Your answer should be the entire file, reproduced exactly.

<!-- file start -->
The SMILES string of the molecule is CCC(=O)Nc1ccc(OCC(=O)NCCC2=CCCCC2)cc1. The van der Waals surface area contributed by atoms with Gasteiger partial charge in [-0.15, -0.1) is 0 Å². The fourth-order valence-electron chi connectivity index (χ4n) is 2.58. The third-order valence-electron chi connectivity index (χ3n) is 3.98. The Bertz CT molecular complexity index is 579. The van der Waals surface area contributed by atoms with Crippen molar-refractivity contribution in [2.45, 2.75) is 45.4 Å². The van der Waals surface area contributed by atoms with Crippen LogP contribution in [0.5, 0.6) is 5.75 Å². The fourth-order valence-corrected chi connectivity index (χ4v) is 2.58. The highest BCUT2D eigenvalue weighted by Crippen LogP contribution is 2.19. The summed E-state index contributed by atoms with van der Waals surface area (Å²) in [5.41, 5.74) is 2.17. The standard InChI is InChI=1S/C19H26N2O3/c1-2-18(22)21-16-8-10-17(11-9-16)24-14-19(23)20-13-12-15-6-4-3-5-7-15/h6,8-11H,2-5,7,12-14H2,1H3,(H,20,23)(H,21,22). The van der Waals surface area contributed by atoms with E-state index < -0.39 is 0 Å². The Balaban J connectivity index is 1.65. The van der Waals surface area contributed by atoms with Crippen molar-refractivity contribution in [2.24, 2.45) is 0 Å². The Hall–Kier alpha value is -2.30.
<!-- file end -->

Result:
The SMILES string of the molecule is CCC(=O)Nc1ccc(OCC(=O)NCCC2=CCCCC2)cc1. The van der Waals surface area contributed by atoms with Gasteiger partial charge in [-0.15, -0.1) is 0 Å². The fourth-order valence-electron chi connectivity index (χ4n) is 2.58. The third-order valence-electron chi connectivity index (χ3n) is 3.98. The Bertz CT molecular complexity index is 579. The van der Waals surface area contributed by atoms with Crippen molar-refractivity contribution in [2.45, 2.75) is 45.4 Å². The van der Waals surface area contributed by atoms with Crippen LogP contribution in [0.5, 0.6) is 5.75 Å². The fourth-order valence-corrected chi connectivity index (χ4v) is 2.58. The highest BCUT2D eigenvalue weighted by Crippen LogP contribution is 2.19. The summed E-state index contributed by atoms with van der Waals surface area (Å²) in [5.41, 5.74) is 2.17. The standard InChI is InChI=1S/C19H26N2O3/c1-2-18(22)21-16-8-10-17(11-9-16)24-14-19(23)20-13-12-15-6-4-3-5-7-15/h6,8-11H,2-5,7,12-14H2,1H3,(H,20,23)(H,21,22). The van der Waals surface area contributed by atoms with E-state index < -0.39 is 0 Å². The Balaban J connectivity index is 1.65. The van der Waals surface area contributed by atoms with Crippen molar-refractivity contribution in [2.24, 2.45) is 0 Å². The Hall–Kier alpha value is -2.30.